On our way from monolithic applications to a microservice architecture a property provided by databases got lost — the unique constraint. We need an approach to mitigate the consequences of this missing property.
idis not sufficient
When designing a database schema it is considered a good habit to use a natural key as primary key. If our database table contains information about things which we can point at (e.g. items in a warehouse, houses in a street), we often are able to use a natural key . Those things are labeled with a name and we can use that name as a natural primary key in our table. In this case uniqueness ensures identity of our table with the real world.
But more often we deal with relations at which we can not point: e.g. a mother or a purchase. If we need to handle those relations in our information system we need to understand their identity. A purchase has an identity because any item on stock can be sold only once by the seller to the buyer. Our purchase has a natural unique key containing customer, merchant and item1.
In such a case having a synthetic key only (also known as surrogate
purchase_number in our example) is not sufficient, we should have
additionally an unique key (the tuple
[customer merchant item] in our
example). But why? Because we want to be able to derive predications about the
real world. Uniqueness as provided by a synthetic key does not help here. When
we generate an UUID or use a sequence object we will achieve
uniqueness. But it lacks the property of identity for the rows in
The presence of a single column primary key simplifies the definition of references in our database. But more important for the purpose of the information system is the presence of the unique key2. With its definition no row could enter the system which does not represent the entity (the relation in our case) in the real world. Therefore a PostgreSQL database could act as an oracle telling always the truth. We would lose this valuable property if we merely had a primary key which is automatically generated.
In our new world of distributed microservices our database schema got distributed across many microservices. Along the way we got events with a schema persisted in a data lake. The schema on write made way for the schema on read3. Different encodings like json, parquet or avro focus on the definition of the record. But…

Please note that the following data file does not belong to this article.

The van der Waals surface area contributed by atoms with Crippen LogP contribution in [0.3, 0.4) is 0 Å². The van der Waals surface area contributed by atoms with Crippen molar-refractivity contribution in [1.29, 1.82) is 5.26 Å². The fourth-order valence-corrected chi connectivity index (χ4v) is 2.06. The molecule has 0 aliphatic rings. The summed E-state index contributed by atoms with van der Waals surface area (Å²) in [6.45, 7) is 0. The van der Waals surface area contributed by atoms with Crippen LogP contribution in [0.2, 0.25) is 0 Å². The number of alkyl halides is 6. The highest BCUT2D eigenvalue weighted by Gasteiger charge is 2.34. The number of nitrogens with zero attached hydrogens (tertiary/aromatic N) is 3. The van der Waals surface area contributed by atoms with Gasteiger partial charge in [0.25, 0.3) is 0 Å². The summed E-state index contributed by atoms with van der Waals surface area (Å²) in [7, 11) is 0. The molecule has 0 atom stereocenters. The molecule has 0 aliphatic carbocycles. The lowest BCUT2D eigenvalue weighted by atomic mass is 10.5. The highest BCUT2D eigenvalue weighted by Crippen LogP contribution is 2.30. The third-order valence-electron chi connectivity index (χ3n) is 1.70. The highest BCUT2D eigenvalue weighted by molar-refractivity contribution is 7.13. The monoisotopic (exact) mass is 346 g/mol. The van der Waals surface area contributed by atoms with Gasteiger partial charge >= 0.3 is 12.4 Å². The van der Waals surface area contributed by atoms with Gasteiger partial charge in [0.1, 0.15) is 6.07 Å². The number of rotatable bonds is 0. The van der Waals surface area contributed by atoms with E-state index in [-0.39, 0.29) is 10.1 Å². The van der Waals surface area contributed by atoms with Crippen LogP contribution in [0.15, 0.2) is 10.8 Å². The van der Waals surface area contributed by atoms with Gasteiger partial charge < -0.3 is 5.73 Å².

The unique constraints got lost.
Some systems declare unique identifiers and leave the responsibility to the producer. Since services emit events we tend to treat all the different event types as similar and therefore it seems to be obvious to declare an event id as a general identifier. That unique identifier is like a surrogate key prone to the error an additional unique key would prevent in our relational database.
Since there was a need to create unique values without locks in a distributed environment UUID has been widely adopted. Now we use those as identifiers. They are unique but it is unclear, what they identify. It depends on how they are generated and associated with the event. If a developer generates a new value for the event id on every retry of a failed sending of events we get a unique ID - but duplicate rows can end up in the data lake. Those duplicates cannot be eliminated using the event id.
By generalizing the event id (as a technical means) we lose the connection to the business. Only adding the generalized event id creates the possibility that both information diverge. Not having an event id would require a different approach to deal with duplicates.
With the decision for a distributed system we also accepted that messaging is not reliable. If we go for at-least-once delivery we have to expect duplicates which end up in our data lake. Since there is no instance enforcing a unique constraint (like the database was) the rules need be defined on read. The unique constraint on write made way for unique constraint on read.
Now that business data and event id diverge the event id cannot be used for that purpose. Having the unique fields declared in the event type metadata would be useful for many consumers.
If there is no (machine readable) definition of unique constraints, different readers will eventually implement deduplication differently. This will lead to the situation that different analysts will analyze the data differently.
It is already a known problem in science that the same data set can be analyzed in respect to a given question with contradicting results. An important remark from the research is
“that analysts’ prior beliefs about the effect did not explain the variation in outcomes, nor did a team’s level of statistical expertise or the peer ratings of analytical quality.”
Making sense out of data is a difficult business. I think a missing common view of what a row identifies makes it even more complicated.
How could we mitigate this issue? I think there are a couple of options: